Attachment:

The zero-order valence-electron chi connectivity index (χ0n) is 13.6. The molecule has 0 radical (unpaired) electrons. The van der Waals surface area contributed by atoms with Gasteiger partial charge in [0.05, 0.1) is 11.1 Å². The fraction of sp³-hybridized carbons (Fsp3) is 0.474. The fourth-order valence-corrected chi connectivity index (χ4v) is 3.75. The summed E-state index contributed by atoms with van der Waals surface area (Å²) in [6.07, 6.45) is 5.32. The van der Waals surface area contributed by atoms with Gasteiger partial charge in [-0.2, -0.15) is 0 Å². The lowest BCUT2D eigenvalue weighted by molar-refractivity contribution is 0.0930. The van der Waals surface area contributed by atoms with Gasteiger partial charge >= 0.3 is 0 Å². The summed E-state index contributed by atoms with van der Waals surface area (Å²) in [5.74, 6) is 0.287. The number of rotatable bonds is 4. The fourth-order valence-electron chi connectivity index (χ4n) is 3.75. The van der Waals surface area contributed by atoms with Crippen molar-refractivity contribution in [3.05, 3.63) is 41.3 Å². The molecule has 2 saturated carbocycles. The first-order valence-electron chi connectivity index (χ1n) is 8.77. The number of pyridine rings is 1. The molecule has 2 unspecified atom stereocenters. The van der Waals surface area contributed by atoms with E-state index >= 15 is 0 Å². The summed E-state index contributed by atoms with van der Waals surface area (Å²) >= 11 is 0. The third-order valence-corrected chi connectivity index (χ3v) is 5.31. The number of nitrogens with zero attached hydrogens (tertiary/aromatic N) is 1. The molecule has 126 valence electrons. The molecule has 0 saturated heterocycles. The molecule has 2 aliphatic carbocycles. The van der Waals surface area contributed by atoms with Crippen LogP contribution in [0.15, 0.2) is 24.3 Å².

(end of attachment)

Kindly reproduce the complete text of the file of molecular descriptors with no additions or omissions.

The zero-order valence-electron chi connectivity index (χ0n) is 13.6. The molecule has 0 radical (unpaired) electrons. The van der Waals surface area contributed by atoms with Gasteiger partial charge in [0.05, 0.1) is 11.1 Å². The fraction of sp³-hybridized carbons (Fsp3) is 0.474. The fourth-order valence-corrected chi connectivity index (χ4v) is 3.75. The summed E-state index contributed by atoms with van der Waals surface area (Å²) in [6.07, 6.45) is 5.32. The van der Waals surface area contributed by atoms with Gasteiger partial charge in [-0.2, -0.15) is 0 Å². The lowest BCUT2D eigenvalue weighted by molar-refractivity contribution is 0.0930. The van der Waals surface area contributed by atoms with Gasteiger partial charge >= 0.3 is 0 Å². The summed E-state index contributed by atoms with van der Waals surface area (Å²) in [5.74, 6) is 0.287. The number of rotatable bonds is 4. The fourth-order valence-electron chi connectivity index (χ4n) is 3.75. The van der Waals surface area contributed by atoms with Crippen molar-refractivity contribution in [3.05, 3.63) is 41.3 Å². The molecule has 2 saturated carbocycles. The first-order valence-electron chi connectivity index (χ1n) is 8.77. The number of pyridine rings is 1. The molecule has 2 unspecified atom stereocenters. The van der Waals surface area contributed by atoms with E-state index >= 15 is 0 Å². The summed E-state index contributed by atoms with van der Waals surface area (Å²) >= 11 is 0. The third-order valence-corrected chi connectivity index (χ3v) is 5.31. The number of nitrogens with zero attached hydrogens (tertiary/aromatic N) is 1. The molecule has 126 valence electrons. The molecule has 0 saturated heterocycles. The molecule has 2 aliphatic carbocycles. The van der Waals surface area contributed by atoms with Crippen LogP contribution in [0.15, 0.2) is 24.3 Å².